Social expectations and perceptions of the roles of men and women play an important part in economic violence against women in Turkey. Perceptions of women as performers of domestic work and men as laborers create an expectation for women to engage in unpaid labor, making them susceptible to economic violence. When Turkish women are members of the workforce, which only 35% of Turkish women currently are, they accept the seizure of their income by their husbands due to cultural norms of male “dominance in the domestic environment.”

Working to End Economic Violence Against Women

Ending economic violence against women is critical to ending other forms of violence against women. While exposure to economic violence does not guarantee that women will experience other forms of violence, dependency on a male family member or partner makes women more susceptible to other forms of abuse from that person.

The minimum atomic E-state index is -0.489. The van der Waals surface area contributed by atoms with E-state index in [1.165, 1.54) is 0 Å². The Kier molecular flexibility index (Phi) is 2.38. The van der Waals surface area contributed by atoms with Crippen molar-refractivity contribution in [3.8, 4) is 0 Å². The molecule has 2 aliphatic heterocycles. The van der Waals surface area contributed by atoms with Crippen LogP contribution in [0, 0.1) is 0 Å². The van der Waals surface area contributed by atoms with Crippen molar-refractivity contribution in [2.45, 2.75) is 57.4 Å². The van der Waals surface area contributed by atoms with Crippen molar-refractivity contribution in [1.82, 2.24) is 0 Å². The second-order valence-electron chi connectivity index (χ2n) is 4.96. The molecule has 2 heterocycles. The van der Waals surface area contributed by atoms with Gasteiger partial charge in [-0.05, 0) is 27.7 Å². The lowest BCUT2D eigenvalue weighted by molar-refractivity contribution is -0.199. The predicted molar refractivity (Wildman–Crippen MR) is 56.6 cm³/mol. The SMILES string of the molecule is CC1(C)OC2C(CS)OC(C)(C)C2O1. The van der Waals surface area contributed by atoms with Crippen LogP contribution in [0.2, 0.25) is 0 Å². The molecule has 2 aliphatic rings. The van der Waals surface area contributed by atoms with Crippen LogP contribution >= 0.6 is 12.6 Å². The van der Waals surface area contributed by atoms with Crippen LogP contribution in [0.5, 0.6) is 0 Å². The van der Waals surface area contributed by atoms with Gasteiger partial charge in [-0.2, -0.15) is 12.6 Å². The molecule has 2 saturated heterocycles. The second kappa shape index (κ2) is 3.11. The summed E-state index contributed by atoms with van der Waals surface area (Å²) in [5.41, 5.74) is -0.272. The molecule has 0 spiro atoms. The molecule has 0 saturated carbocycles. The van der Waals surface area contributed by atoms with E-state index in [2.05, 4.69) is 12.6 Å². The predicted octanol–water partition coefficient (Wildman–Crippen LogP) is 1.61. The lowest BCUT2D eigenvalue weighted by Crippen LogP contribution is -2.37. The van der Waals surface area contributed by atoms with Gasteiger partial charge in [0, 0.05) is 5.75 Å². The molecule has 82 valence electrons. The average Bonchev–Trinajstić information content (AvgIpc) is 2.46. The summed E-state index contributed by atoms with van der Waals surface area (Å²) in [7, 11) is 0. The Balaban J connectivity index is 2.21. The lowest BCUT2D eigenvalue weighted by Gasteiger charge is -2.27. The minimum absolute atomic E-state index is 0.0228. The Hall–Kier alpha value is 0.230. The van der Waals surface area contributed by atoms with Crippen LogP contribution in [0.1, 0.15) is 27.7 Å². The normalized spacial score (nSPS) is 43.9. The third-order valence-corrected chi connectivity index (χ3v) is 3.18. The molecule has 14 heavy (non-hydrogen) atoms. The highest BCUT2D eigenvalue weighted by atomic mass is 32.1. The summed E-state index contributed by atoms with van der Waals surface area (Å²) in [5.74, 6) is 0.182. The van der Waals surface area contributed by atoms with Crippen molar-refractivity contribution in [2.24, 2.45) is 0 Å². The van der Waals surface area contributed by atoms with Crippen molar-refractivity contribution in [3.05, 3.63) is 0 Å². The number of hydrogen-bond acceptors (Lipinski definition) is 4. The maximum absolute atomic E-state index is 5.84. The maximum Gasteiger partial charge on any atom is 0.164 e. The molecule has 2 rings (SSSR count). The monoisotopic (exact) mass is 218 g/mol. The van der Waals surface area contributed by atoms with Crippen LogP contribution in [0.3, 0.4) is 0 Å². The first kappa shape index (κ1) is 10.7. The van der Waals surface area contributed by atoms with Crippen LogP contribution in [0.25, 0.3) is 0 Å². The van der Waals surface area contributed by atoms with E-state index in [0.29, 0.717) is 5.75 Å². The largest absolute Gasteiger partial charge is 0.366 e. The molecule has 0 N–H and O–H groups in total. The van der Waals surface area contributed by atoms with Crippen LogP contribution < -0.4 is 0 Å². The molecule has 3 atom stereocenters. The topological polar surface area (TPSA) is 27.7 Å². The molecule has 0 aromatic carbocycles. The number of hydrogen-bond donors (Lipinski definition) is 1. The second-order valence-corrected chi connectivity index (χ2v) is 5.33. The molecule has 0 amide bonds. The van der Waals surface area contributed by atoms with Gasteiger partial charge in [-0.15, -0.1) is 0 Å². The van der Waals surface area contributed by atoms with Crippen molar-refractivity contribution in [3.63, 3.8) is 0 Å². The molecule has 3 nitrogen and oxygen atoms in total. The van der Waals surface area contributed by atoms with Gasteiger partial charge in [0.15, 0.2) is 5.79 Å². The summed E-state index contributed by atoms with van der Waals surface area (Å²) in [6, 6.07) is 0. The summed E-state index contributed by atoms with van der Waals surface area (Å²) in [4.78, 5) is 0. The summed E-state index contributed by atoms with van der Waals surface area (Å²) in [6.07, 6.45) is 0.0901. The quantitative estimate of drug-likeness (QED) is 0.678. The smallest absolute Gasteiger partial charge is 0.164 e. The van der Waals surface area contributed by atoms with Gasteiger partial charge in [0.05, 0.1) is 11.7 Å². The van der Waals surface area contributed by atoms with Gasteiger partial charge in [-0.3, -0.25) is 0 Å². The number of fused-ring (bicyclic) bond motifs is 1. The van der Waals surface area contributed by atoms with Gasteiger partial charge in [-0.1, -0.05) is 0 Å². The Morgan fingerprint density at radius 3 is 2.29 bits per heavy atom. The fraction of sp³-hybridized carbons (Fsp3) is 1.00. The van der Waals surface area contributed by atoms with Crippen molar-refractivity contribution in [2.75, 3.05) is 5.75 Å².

One significant challenge to preventing economic violence against women in Turkey is that the country currently lacks adequate systems to monitor most aspects of its progress toward Sustainable Development Goals concerning gender equality. Consequently, data about Turkish women is incomplete, which makes it challenging to determine the extent of the economic violence against women in Turkey.

With the data that is currently available, researchers have identified factors that reduce rates of economic violence against women. One critical factor is education. Research shows that men with high levels of education are less likely to perpetrate economic violence against their wives or female partners than less-educated men. Factors such as expanding employment opportunities for women and preventing substance abuse among men are also associated with lower rates of economic violence against women.